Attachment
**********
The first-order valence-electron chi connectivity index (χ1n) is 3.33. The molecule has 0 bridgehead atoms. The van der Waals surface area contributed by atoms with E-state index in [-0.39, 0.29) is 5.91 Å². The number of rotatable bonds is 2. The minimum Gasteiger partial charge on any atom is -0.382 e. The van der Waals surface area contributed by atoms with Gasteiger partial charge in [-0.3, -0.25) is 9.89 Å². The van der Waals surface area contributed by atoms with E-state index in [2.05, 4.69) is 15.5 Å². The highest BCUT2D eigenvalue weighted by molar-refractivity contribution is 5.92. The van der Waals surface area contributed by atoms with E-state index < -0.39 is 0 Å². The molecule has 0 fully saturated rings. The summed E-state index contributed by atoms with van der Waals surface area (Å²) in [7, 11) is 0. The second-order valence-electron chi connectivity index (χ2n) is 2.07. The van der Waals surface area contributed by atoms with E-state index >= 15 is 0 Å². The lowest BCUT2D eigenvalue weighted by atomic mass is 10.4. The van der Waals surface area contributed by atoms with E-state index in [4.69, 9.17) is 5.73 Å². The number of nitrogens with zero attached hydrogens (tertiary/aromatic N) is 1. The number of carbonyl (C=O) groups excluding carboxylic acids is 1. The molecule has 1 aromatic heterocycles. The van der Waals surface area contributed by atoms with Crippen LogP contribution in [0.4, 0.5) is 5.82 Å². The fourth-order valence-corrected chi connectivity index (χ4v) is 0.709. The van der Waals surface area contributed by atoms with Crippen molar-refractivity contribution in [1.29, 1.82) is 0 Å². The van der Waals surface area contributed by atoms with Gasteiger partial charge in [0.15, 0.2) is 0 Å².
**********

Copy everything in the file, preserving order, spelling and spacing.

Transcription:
The first-order valence-electron chi connectivity index (χ1n) is 3.33. The molecule has 0 bridgehead atoms. The van der Waals surface area contributed by atoms with E-state index in [-0.39, 0.29) is 5.91 Å². The number of rotatable bonds is 2. The minimum Gasteiger partial charge on any atom is -0.382 e. The van der Waals surface area contributed by atoms with Gasteiger partial charge in [-0.3, -0.25) is 9.89 Å². The van der Waals surface area contributed by atoms with E-state index in [2.05, 4.69) is 15.5 Å². The highest BCUT2D eigenvalue weighted by molar-refractivity contribution is 5.92. The van der Waals surface area contributed by atoms with E-state index < -0.39 is 0 Å². The molecule has 0 fully saturated rings. The summed E-state index contributed by atoms with van der Waals surface area (Å²) in [7, 11) is 0. The second-order valence-electron chi connectivity index (χ2n) is 2.07. The van der Waals surface area contributed by atoms with E-state index >= 15 is 0 Å². The lowest BCUT2D eigenvalue weighted by atomic mass is 10.4. The van der Waals surface area contributed by atoms with E-state index in [4.69, 9.17) is 5.73 Å². The number of nitrogens with zero attached hydrogens (tertiary/aromatic N) is 1. The number of carbonyl (C=O) groups excluding carboxylic acids is 1. The molecule has 1 aromatic heterocycles. The van der Waals surface area contributed by atoms with Crippen LogP contribution in [0.4, 0.5) is 5.82 Å². The fourth-order valence-corrected chi connectivity index (χ4v) is 0.709. The van der Waals surface area contributed by atoms with Crippen molar-refractivity contribution in [1.29, 1.82) is 0 Å². The van der Waals surface area contributed by atoms with Gasteiger partial charge in [0.15, 0.2) is 0 Å².